SACRAMENTO — As state legislatures across the nation grapple with declining funding to maintain roads, bridges and other transportation infrastructure, California lawmakers are confronting the unintended consequences of policies aimed at achieving ambitious environmental goals.
Gov. Jerry Brown has called on the state to expand its landmark global warming law by slashing gasoline consumption in half and adding 1.5 million zero-emission vehicles by 2030.
But California depends on taxes paid at the pump to fix roads. For more than 20 years, the state and federal government have charged separate 18-cent per gallon taxes for road maintenance, a rate that has not kept pace with inflation or been adjusted to address falling fuel use as Californians drive more fuel-efficient vehicles. State revenues slid from $2.87 billion in 2003 to $2.62 billion in 2013, even as the state's population has increased and vehicles are driving more miles.
"Each year, we fall further and further behind, and we must do something about it," Brown said in his January inaugural address.
Federal gas tax money is also drying up.
Figures compiled by The Associated Press show the total amount of road money available to states from the Federal Highway Trust Fund has declined 3.5 percent during the five-year period ending in 2013, the latest year for which numbers were available. During that span, the amount of inflation-adjusted federal highway money dropped in all states except Alaska and New York.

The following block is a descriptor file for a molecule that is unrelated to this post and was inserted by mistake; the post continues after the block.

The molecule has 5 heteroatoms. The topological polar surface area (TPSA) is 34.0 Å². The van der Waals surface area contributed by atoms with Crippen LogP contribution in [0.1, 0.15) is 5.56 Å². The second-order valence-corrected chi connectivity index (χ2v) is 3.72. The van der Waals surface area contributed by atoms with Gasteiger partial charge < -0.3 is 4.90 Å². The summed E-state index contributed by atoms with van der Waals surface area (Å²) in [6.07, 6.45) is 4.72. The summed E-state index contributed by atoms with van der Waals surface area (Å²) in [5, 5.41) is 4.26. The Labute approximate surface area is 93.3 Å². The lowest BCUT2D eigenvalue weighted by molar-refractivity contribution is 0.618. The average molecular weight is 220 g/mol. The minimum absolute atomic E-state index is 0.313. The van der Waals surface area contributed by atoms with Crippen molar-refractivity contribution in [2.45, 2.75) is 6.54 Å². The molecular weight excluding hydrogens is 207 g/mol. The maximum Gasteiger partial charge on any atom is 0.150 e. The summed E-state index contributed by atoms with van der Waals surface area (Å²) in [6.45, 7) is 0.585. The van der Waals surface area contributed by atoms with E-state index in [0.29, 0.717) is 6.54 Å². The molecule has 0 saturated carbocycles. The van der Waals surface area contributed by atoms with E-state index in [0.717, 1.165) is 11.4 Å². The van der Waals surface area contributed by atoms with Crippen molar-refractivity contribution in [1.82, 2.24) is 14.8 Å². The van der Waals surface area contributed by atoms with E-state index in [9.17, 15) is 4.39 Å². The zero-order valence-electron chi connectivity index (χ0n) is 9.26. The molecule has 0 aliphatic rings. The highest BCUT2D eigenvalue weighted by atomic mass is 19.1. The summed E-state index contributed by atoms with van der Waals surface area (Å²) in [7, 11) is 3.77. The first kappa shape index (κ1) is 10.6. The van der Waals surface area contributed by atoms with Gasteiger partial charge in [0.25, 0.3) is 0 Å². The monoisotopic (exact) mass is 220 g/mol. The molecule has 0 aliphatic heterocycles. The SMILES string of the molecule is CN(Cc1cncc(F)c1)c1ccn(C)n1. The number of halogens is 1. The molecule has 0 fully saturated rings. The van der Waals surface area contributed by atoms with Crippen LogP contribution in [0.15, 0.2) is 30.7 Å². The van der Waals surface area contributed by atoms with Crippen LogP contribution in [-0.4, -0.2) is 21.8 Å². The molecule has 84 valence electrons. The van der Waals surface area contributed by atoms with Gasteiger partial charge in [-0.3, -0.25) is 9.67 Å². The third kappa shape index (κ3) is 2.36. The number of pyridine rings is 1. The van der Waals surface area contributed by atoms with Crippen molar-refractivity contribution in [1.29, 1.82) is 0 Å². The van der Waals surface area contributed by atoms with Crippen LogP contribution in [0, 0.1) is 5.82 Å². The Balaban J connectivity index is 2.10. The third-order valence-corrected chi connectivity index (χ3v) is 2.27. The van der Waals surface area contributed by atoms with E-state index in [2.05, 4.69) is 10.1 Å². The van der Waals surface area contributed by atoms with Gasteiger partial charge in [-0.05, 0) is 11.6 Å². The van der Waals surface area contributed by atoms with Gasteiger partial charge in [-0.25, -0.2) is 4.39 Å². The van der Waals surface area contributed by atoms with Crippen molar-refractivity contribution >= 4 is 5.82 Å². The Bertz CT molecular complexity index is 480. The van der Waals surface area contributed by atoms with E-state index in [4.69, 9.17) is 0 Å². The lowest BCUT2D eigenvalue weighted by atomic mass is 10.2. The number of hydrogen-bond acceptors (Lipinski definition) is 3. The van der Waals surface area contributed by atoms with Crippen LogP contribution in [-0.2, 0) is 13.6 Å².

California saw federal funding plunge 13.5 percent to $3.8 billion in 2013.
Brown has called on lawmakers to address a $59 billion backlog in state infrastructure repairs over the next decade.
In response, Assembly Speaker Toni Atkins, D-San Diego, has proposed an annual $52-a-year fee for drivers in addition to gas taxes.
Atkins' plan is in its early stages and her office has provided scant details, but she says motorists could be charged along with their annual registration fees or through their insurance at different rates depending on what vehicles they drive. She says potholes and cracked roads already take a toll on Californians' wallets through repairs to damaged tires and shocks.
Lawmakers in other states facing similar quandaries are proposing gas tax increases or flat fees for electric car drivers. In California, raising such fees would require two-thirds support from the Legislature, including from tax-averse Republicans.
GOP leaders in the Legislature say the state should look for infrastructure repair money elsewhere in the budget before asking Californians to pay more. They have suggested redirecting $1 billion in truck weight fees being used to pay off state debt. They have also blasted the California Department of Transportation for overstaffing, citing a legislative analyst's report last year showing $500 million in unnecessary personnel costs.
Lawmakers last year authorized a study on whether to tax drivers by miles driven instead of gas guzzled, but such a proposal could take more than five years to implement.
A so-called road user charge is also being studied in Minnesota and Nevada and will debut this summer in Oregon with 5,000 volunteers paying 1.5 cents per mile driven in exchange for potential gas tax rebates.